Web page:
The enactment and enforcement of legislation in European countries that restrict or deny Muslims the right to practice their faith, from the left and right, impact both European Jews and Muslims. Among the targeted practices are dietary laws, especially the ritual slaughter of animals; non-medically mandated circumcision; wearing religious symbols and veils in public places; and looking to religious courts as the ultimate governing authority over marriage and divorce.
Le Pen has branded herself as the woman who will restrict these practices. She has, for example, advocated the end to public subsidies for the construction of mosques. In 2012, she not only called for banning head scarves, worn by Muslim women, in public places, but also skull caps (kippot) worn by religiously observant Jewish men. “Obviously, if the veil is banned, the kippah [should be] banned in public as well,” Le Pen told the French daily Le Monde.
After her party fared well in last month’s local French elections, Le Pen said French schools would no longer provide Jewish and Muslim students with non-pork meals. According to Le Pen, the dietary laws of Judaism and Islam prohibiting the consumption of pork were an affront to the values of France as a Christian nation.
French Jews are deeply troubled by the rise of right-wing extremism in European politics. Roger Cukierman, head of the Conseil Représentatif des Institutions (CRIF), an umbrella organization of Jewish communities in France, wrote last October an op-ed for Le Monde entitled, “Front National, My Nightmare for 2017.” Polls were already predicting a strong showing for Le Pen’s party in the EU parliamentary election, and suggesting Le Pen’s success might soon propel her to the presidency of France:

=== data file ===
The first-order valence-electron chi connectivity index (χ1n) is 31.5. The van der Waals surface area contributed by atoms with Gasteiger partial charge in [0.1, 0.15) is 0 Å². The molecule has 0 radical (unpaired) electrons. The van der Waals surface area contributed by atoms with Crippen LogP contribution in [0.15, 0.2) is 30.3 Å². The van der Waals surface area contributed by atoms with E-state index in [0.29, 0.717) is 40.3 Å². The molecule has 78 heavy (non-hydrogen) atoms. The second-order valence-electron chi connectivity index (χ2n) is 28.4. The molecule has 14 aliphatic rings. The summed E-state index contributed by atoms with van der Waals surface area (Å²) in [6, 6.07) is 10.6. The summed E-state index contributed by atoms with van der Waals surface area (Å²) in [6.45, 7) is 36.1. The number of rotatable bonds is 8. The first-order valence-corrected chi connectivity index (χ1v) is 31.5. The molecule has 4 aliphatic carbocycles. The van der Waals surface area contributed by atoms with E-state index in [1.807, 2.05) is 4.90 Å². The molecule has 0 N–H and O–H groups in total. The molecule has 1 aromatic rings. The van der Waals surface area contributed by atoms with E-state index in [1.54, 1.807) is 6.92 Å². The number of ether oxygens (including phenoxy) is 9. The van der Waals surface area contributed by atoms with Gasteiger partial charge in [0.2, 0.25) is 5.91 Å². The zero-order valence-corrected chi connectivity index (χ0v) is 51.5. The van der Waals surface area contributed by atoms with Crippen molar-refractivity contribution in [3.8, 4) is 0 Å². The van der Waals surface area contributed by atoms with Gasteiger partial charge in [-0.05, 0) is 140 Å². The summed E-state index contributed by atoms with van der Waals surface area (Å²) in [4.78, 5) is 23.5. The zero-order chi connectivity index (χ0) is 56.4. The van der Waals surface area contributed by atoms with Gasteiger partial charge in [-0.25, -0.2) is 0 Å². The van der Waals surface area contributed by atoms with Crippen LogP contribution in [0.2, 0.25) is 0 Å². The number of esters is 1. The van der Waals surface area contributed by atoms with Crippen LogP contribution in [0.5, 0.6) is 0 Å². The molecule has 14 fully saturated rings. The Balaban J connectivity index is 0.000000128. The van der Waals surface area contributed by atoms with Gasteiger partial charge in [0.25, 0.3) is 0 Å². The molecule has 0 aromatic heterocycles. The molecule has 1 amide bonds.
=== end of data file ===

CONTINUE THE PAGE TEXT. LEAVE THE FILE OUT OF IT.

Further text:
It is 8 P.M. on May 14, 2017. The face of [National Front leader] Marine Le Pen appears on the television screens of millions of Frenchmen on the second round of the presidential election, she becomes the Republic’s 8th president…I, who survived World War II as a child in hiding, tremble [at the thought of] our country sinking under a regime whose populism stifles minority views; sidelines those outside its norms and redefines rights and liberties as it pleases.”